Egypt and Black Bloc

Written by @DarthNader and @thatkhaleeji

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Yesterday’s emergence of a “Black Bloc” in Egypt on the two-year anniversary of the Egyptian revolution has sparked the interest–and criticism–of many.

Black Bloc’s militant tactics are almost always characterized as “senseless violence” or “violence for the sake of violence.” At best, Black Bloc participants are written off as “insurrectionary Anarchists,” at worst as “stupid kids.” But senseless violence is, in theory, inimical to what Black Bloc tactics stand for.

Black Bloc is not a group of people, but a tactic. In any protest or social movement where a large number of people are participating, nonviolence is usually the preferred mode of struggle. However, given that a social movement has no leaders and no laws on its own, it is up to every individual to decide whether they want to use nonviolent pacifist tactics, or militant (militant not necessarily meaning violent in this context) tactics. Thus, the term “diversity of tactics,” is not, as some liberals insist, code for “let’s use violence.” It is simply an acknowledgement of the reality that in social movements, no discipline can be enforced on any people. The only way to enforce a strictly non-militant nonviolent discipline on people involved in a movement would be through use of violence. This is exactly as ridiculous as it sounds, yet it has occurred on many occasions. On one occasion in Oakland during the Occupy Oakland General Strike, many “nonviolent” participants used physical violence against people engaging in militant tactics, insisting that “the movement must remain nonviolent!”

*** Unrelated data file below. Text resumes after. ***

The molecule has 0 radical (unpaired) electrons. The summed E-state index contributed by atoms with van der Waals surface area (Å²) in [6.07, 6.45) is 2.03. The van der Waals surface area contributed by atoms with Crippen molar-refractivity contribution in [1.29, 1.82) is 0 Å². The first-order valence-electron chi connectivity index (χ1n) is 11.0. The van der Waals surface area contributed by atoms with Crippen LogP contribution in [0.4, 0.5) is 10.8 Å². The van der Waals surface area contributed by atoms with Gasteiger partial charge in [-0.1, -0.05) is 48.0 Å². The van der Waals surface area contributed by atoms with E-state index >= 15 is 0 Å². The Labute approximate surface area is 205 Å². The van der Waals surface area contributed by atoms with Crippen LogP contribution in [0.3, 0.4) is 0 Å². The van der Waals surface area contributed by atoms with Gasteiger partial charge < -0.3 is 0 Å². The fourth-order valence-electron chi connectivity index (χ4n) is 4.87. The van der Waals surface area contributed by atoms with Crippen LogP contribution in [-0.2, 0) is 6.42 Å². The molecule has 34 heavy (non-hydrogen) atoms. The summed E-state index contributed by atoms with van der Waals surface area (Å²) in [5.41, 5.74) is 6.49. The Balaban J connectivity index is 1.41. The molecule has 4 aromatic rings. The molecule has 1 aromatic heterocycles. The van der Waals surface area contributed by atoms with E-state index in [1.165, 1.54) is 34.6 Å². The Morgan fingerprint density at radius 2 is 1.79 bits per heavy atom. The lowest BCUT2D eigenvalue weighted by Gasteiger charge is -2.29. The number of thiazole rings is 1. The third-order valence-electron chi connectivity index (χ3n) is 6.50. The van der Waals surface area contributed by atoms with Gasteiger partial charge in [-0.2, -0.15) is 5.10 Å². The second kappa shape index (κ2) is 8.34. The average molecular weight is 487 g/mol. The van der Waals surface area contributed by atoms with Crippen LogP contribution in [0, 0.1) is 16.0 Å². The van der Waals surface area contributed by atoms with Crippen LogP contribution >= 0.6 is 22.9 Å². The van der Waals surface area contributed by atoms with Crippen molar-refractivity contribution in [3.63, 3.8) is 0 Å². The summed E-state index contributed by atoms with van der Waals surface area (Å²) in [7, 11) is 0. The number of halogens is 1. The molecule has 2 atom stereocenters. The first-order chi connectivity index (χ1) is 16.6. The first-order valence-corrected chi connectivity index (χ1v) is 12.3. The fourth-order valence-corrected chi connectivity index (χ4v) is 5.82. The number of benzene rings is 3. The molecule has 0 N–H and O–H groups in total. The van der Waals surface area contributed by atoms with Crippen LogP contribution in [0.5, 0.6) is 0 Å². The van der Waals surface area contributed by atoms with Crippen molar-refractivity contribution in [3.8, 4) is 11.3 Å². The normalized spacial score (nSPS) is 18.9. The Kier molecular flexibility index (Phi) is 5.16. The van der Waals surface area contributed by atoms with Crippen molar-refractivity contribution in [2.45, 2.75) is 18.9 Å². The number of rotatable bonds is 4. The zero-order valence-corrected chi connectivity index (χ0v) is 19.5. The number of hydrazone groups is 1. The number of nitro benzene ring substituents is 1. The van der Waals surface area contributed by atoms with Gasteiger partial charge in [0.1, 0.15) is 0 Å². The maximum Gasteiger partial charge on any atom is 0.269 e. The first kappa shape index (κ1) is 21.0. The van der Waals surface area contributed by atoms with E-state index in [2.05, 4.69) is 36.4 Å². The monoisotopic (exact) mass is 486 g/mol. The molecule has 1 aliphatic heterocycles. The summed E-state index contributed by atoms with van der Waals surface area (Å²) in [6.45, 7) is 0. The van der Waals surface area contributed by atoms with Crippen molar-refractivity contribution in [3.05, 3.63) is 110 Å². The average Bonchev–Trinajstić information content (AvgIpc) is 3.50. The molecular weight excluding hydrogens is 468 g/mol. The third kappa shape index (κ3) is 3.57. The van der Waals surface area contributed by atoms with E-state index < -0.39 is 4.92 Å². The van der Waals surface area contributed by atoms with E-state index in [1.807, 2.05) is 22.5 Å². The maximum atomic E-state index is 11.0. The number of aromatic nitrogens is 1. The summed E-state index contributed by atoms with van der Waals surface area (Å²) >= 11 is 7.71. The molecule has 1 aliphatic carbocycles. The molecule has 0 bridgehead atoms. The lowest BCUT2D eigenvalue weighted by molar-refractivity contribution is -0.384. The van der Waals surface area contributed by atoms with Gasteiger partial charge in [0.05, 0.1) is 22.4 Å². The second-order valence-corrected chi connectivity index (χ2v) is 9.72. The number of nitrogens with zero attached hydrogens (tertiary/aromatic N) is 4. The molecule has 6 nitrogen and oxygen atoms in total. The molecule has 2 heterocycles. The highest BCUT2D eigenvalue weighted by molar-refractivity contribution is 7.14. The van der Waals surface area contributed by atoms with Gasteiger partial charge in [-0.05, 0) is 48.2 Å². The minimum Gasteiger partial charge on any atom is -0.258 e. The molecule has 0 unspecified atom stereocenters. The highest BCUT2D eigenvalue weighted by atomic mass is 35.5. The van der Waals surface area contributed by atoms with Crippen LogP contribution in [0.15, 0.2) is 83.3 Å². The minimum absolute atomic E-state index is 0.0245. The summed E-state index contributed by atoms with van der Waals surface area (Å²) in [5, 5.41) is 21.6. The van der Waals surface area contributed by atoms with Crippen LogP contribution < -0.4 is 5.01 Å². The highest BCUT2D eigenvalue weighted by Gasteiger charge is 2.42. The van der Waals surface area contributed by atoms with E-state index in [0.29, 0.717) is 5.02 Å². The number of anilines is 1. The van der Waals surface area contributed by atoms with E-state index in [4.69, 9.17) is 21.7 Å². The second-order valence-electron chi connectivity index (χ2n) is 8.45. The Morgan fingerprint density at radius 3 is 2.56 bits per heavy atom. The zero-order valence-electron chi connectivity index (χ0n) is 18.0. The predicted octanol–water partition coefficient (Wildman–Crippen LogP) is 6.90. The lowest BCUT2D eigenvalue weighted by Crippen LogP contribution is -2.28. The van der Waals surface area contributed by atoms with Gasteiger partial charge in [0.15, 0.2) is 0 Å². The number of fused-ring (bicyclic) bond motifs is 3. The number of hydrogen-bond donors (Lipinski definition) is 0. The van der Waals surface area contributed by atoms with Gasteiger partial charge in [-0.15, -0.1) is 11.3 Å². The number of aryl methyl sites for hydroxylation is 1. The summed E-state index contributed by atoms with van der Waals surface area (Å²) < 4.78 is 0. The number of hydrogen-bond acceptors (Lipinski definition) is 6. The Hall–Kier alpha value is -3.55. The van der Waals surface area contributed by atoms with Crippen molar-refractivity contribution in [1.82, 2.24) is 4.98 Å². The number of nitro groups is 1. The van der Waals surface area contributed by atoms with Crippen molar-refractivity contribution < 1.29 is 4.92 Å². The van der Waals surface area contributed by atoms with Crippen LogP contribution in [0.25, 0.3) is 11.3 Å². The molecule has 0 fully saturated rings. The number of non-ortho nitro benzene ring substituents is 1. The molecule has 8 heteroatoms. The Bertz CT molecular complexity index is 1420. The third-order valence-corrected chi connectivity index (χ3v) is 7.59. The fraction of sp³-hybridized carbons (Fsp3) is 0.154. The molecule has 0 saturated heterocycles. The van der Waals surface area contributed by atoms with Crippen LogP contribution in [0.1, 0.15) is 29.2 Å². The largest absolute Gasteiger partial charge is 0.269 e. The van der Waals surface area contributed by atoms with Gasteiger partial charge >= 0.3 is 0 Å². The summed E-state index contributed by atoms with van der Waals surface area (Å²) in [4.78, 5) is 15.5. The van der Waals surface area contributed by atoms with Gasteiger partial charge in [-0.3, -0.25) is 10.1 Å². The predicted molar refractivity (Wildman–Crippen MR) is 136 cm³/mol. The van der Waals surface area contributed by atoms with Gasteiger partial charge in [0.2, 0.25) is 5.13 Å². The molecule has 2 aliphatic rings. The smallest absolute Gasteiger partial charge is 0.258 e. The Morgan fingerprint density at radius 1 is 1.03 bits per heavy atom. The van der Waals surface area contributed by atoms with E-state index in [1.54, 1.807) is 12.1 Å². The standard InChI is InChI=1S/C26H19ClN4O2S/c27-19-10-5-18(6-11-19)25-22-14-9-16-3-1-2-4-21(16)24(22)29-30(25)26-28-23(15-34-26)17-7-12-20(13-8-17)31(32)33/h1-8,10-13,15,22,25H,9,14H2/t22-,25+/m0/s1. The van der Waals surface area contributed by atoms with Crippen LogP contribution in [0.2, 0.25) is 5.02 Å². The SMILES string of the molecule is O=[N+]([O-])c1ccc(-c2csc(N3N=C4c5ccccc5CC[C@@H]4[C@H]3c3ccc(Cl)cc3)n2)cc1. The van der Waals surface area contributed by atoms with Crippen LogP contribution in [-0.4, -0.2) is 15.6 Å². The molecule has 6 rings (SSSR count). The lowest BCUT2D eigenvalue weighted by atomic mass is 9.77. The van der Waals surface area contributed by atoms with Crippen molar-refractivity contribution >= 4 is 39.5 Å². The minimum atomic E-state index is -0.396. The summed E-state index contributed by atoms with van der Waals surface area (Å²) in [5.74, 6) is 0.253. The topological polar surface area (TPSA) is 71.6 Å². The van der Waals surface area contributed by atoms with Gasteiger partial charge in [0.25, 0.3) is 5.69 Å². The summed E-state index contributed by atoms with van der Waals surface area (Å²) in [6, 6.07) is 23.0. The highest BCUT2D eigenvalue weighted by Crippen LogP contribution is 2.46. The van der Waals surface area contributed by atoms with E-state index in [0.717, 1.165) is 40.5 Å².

In essence, no one can enforce strategic discipline in a mass movement. There will always be some prepared to use militant tactics. Black Bloc is simply a way to do this in an organized fashion. People dress in black to safeguard their anonymity, but also to show other participants in the movement that one is prepared to use militant tactics if necessary to protect protesters, and that if some are uncomfortable with these tactics, then they should make sure to keep a safe distance. These tactics should be strategic actions to protect a movement, and not “senseless violence” that attempt to “hijack a movement” and “elicit a harsh police response.” One example of a militant tactic frequently employed by Black Bloc groups is marching at the front of a march with shields to protect protesters from police batons. Black Bloc participants should also, ideally, have an intimate understanding of how the police work and what tactics they use, and therefore be the most most capable of keeping protestors safe. That isn’t to say that they should lead, but rather that they’re best equipped to deal with the threat of confrontation with security forces.

However, a fringe element of Black Bloc participants haven’t always adhered to this role historically. There have been instances where people allegedly participating in Black Bloc have engaged in counter-productive insurrectionist actions (within anarchist circles, these actions are not celebrated and are, in fact, often blamed on police infiltrators aiming to give Black Bloc a bad name). Black Bloc is a tactic, like any other, that if used correctly, can be beneficial, but if done in a chauvinistic manner with little concern for the safety of others, will elicit the contempt of fellow participants in the movement (which is what really counts, as the media will portray the Black Bloc negatively no matter what they are doing).

There is an underlying logic in Black Bloc tactics, which is to facilitate the necessary protection for protestors through the use of direct-action. And there is potential for this logic to be utilized in a way that is beneficial to people engaged in a movement, especially in a place like Egypt, where Ikhwanji’s and police forces alike have shown a willingness to inflict harm on protestors. Although people supposedly participating in Black Bloc can do stupid things, Black Bloc itself is not a stupid, senseless tactic, and should not be written off.

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